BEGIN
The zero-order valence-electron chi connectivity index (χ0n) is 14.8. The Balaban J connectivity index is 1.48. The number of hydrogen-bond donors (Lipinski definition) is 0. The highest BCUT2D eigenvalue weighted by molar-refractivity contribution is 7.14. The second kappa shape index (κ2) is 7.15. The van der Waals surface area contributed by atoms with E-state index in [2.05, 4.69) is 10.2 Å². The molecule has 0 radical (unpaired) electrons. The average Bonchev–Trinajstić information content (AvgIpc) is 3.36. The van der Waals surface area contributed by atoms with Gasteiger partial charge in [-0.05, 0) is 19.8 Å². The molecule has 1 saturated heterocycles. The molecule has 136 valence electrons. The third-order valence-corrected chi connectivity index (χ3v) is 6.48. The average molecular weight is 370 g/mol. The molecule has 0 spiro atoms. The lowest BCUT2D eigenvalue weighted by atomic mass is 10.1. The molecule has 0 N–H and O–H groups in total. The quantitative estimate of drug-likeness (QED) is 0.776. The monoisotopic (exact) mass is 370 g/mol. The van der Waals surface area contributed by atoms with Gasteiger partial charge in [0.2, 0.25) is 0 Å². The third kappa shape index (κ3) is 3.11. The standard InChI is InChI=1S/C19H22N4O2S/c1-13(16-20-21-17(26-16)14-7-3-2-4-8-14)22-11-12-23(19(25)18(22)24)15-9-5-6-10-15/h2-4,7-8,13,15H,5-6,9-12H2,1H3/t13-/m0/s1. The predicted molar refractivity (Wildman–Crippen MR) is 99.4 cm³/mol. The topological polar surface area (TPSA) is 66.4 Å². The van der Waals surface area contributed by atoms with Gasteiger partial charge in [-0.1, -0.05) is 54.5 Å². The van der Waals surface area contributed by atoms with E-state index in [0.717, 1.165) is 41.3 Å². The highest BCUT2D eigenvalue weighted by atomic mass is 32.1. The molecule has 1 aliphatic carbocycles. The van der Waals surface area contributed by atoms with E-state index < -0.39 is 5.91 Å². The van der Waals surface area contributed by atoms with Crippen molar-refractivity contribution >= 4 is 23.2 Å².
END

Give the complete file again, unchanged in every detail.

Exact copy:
The zero-order valence-electron chi connectivity index (χ0n) is 14.8. The Balaban J connectivity index is 1.48. The number of hydrogen-bond donors (Lipinski definition) is 0. The highest BCUT2D eigenvalue weighted by molar-refractivity contribution is 7.14. The second kappa shape index (κ2) is 7.15. The van der Waals surface area contributed by atoms with E-state index in [2.05, 4.69) is 10.2 Å². The molecule has 0 radical (unpaired) electrons. The average Bonchev–Trinajstić information content (AvgIpc) is 3.36. The van der Waals surface area contributed by atoms with Gasteiger partial charge in [-0.05, 0) is 19.8 Å². The molecule has 1 saturated heterocycles. The molecule has 136 valence electrons. The third-order valence-corrected chi connectivity index (χ3v) is 6.48. The average molecular weight is 370 g/mol. The molecule has 0 spiro atoms. The lowest BCUT2D eigenvalue weighted by atomic mass is 10.1. The molecule has 0 N–H and O–H groups in total. The quantitative estimate of drug-likeness (QED) is 0.776. The monoisotopic (exact) mass is 370 g/mol. The van der Waals surface area contributed by atoms with Gasteiger partial charge in [0.2, 0.25) is 0 Å². The third kappa shape index (κ3) is 3.11. The standard InChI is InChI=1S/C19H22N4O2S/c1-13(16-20-21-17(26-16)14-7-3-2-4-8-14)22-11-12-23(19(25)18(22)24)15-9-5-6-10-15/h2-4,7-8,13,15H,5-6,9-12H2,1H3/t13-/m0/s1. The predicted molar refractivity (Wildman–Crippen MR) is 99.4 cm³/mol. The topological polar surface area (TPSA) is 66.4 Å². The van der Waals surface area contributed by atoms with Gasteiger partial charge in [-0.1, -0.05) is 54.5 Å². The van der Waals surface area contributed by atoms with E-state index in [0.717, 1.165) is 41.3 Å². The highest BCUT2D eigenvalue weighted by atomic mass is 32.1. The molecule has 1 aliphatic carbocycles. The van der Waals surface area contributed by atoms with E-state index < -0.39 is 5.91 Å². The van der Waals surface area contributed by atoms with Crippen molar-refractivity contribution >= 4 is 23.2 Å².